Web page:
Step 6: Make a trio of large crepe paper flowers to hang from the center of your finished chandelier. Stack 4” pieces of pink crepe paper and cut petals out of it, with the grain of the crepe paper running from the top to the bottom of the petal. Grasp the sides of the petal and gently pull to give it more of a petal shape. To make the center of a flower, cut a 4” long strip of yellow crepe paper and cut thin fringe. Roll the fringed crepe paper into a tassel and twist to secure. Wrap with pink petals, then wrap the base with floral wire to secure. Cut two two leaf shapes out of green tissue paper and attach them to the flower.

Step 7: Tie a ribbon to the topmost point of the chandelier and tie the end of the ribbon to the stem of a large crepe paper flower. Repeat with each flower, staggering their lengths. Voila! Your colorful chandelier is complete!

Classic Polish Chandelier | Oh Happy Day!

Classic Polish Chandelier | Oh Happy Day!

Classic Polish Chandelier | Oh Happy Day!

Photos & styling by Naomi Julia Satake
Crafting by Naomi Julia Satake, Justine Pon & Erica Kjos

Dress from Mira Mira

  1. Am

    April 7, 2017

    These are really lovely.

    Coincidentally, I was just reading an old book by Gertrude Jekyll and she mentioned maidens’ garlands (since garlands were originally wreaths) decorated with paper flowers that would be hung up in English churches in the 1800’s whenever a young woman passed away. They looked just like this.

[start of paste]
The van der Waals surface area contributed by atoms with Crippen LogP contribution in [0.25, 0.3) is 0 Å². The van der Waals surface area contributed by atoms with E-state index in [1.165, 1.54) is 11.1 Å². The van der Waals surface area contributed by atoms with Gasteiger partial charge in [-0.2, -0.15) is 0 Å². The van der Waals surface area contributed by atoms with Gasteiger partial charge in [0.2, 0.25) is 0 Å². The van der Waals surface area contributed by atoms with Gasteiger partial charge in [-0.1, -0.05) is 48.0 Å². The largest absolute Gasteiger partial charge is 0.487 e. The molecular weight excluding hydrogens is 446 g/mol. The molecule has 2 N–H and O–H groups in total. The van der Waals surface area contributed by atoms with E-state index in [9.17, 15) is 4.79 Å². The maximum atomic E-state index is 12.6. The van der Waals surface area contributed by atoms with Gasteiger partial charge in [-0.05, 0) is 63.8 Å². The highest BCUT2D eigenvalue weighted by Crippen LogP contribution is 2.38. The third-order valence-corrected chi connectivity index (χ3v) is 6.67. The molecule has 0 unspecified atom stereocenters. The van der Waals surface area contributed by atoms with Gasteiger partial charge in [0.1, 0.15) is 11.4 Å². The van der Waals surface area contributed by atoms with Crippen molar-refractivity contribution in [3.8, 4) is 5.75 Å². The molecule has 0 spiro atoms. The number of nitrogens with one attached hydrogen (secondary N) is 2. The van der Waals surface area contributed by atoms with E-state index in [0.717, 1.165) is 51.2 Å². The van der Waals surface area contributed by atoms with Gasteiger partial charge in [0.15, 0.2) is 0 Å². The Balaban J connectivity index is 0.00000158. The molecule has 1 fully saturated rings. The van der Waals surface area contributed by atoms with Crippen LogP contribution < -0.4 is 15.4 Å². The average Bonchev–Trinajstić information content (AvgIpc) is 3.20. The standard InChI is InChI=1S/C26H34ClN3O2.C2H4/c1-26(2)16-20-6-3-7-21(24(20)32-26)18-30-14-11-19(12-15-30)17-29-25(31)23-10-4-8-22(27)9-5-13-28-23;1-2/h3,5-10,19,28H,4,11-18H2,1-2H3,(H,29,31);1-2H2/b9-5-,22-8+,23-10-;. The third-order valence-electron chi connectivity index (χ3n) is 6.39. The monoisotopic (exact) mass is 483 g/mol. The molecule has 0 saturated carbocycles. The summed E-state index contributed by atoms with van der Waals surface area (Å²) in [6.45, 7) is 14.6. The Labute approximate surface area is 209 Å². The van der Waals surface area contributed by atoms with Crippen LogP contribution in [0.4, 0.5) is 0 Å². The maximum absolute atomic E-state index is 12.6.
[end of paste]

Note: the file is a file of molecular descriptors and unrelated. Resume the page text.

Makes you wonder how the cultural overlap happened – if they spread from Eastern Europe to England or vice versa. And why they’re still popular in Poland but aren’t used for any purpose in England any more.

      • Amanda
      • April 8, 2017

      The Polish term for these is pajaki (“pie-yonky”) – it’s a Christmas decoration, and translates to spiderweb, which comes from a Bible story about a Jesus and a widow (google Spider and Christmas tree). Spiderwebs remain a very popular Christmas ornament in Eurpoe. The chandeliers don’t look Christmasy, especually with flowers, but folk arts like to dictate their own aesthetic, and geographicly speaking, Eastern Euopeans will put flowers on anything . :) I will have to look into these Maiden Garlands (interesting!) but I can tell you the concept of paper/straw/husk flowers at young people’s funerals can be found in pockets all over the world throughout history. Something about ‘perpetual bloom’ – both sweet and sad.

  2. Katherine

    April 7, 2017

    This is so cute, love the photos!

    http://www.myclusterofthoughts.com/

  3. Michelle

    April 9, 2017

    It’s absolutely beautiful, I love the colors!
    https://www.makeandmess.com/

  4. Vivien Cooper

    April 16, 2017

    I love your pajaki and I was so pleased to see how it was made. Thanks so much for sharing this, your blog is delightful.

  5. Maria

    April 19, 2017

    I love the Polish influence to this adorable DIY. This version is so beautiful and the tradition has such a rich history. Thank you so much for sharing!